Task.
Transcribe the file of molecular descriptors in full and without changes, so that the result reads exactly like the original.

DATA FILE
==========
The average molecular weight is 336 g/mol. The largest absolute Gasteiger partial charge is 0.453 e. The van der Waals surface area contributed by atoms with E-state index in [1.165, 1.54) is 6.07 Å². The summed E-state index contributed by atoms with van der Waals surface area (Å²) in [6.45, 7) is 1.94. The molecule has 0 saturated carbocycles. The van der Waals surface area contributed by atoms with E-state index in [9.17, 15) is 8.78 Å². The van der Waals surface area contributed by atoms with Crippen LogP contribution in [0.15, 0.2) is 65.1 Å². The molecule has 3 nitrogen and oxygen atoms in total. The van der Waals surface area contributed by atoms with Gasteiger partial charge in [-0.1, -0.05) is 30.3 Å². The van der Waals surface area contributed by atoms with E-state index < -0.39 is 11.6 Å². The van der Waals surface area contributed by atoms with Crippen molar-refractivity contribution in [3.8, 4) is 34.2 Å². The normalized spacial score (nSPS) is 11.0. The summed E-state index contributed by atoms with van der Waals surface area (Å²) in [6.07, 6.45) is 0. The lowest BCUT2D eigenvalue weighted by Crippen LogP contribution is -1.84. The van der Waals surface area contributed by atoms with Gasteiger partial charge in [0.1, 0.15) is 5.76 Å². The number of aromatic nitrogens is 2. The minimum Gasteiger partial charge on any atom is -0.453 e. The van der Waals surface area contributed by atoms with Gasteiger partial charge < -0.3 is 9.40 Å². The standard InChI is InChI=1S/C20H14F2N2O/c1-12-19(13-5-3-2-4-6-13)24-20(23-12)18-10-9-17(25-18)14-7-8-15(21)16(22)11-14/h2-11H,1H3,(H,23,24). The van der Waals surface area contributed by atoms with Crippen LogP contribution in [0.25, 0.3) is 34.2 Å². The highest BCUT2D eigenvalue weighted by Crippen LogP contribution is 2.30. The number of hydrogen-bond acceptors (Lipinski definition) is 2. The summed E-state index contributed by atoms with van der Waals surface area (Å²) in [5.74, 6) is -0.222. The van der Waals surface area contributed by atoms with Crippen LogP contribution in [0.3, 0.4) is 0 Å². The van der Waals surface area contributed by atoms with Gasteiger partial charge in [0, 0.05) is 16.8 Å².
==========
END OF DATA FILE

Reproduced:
The average molecular weight is 336 g/mol. The largest absolute Gasteiger partial charge is 0.453 e. The van der Waals surface area contributed by atoms with E-state index in [1.165, 1.54) is 6.07 Å². The summed E-state index contributed by atoms with van der Waals surface area (Å²) in [6.45, 7) is 1.94. The molecule has 0 saturated carbocycles. The van der Waals surface area contributed by atoms with E-state index in [9.17, 15) is 8.78 Å². The van der Waals surface area contributed by atoms with Crippen LogP contribution in [0.15, 0.2) is 65.1 Å². The molecule has 3 nitrogen and oxygen atoms in total. The van der Waals surface area contributed by atoms with Gasteiger partial charge in [-0.1, -0.05) is 30.3 Å². The van der Waals surface area contributed by atoms with E-state index < -0.39 is 11.6 Å². The van der Waals surface area contributed by atoms with Crippen molar-refractivity contribution in [3.8, 4) is 34.2 Å². The normalized spacial score (nSPS) is 11.0. The summed E-state index contributed by atoms with van der Waals surface area (Å²) in [6.07, 6.45) is 0. The lowest BCUT2D eigenvalue weighted by Crippen LogP contribution is -1.84. The van der Waals surface area contributed by atoms with Gasteiger partial charge in [0.1, 0.15) is 5.76 Å². The number of aromatic nitrogens is 2. The minimum Gasteiger partial charge on any atom is -0.453 e. The van der Waals surface area contributed by atoms with Gasteiger partial charge < -0.3 is 9.40 Å². The standard InChI is InChI=1S/C20H14F2N2O/c1-12-19(13-5-3-2-4-6-13)24-20(23-12)18-10-9-17(25-18)14-7-8-15(21)16(22)11-14/h2-11H,1H3,(H,23,24). The van der Waals surface area contributed by atoms with Crippen LogP contribution in [0.25, 0.3) is 34.2 Å². The highest BCUT2D eigenvalue weighted by Crippen LogP contribution is 2.30. The number of hydrogen-bond acceptors (Lipinski definition) is 2. The summed E-state index contributed by atoms with van der Waals surface area (Å²) in [5.74, 6) is -0.222. The van der Waals surface area contributed by atoms with Crippen LogP contribution in [0.3, 0.4) is 0 Å². The van der Waals surface area contributed by atoms with Gasteiger partial charge in [0, 0.05) is 16.8 Å².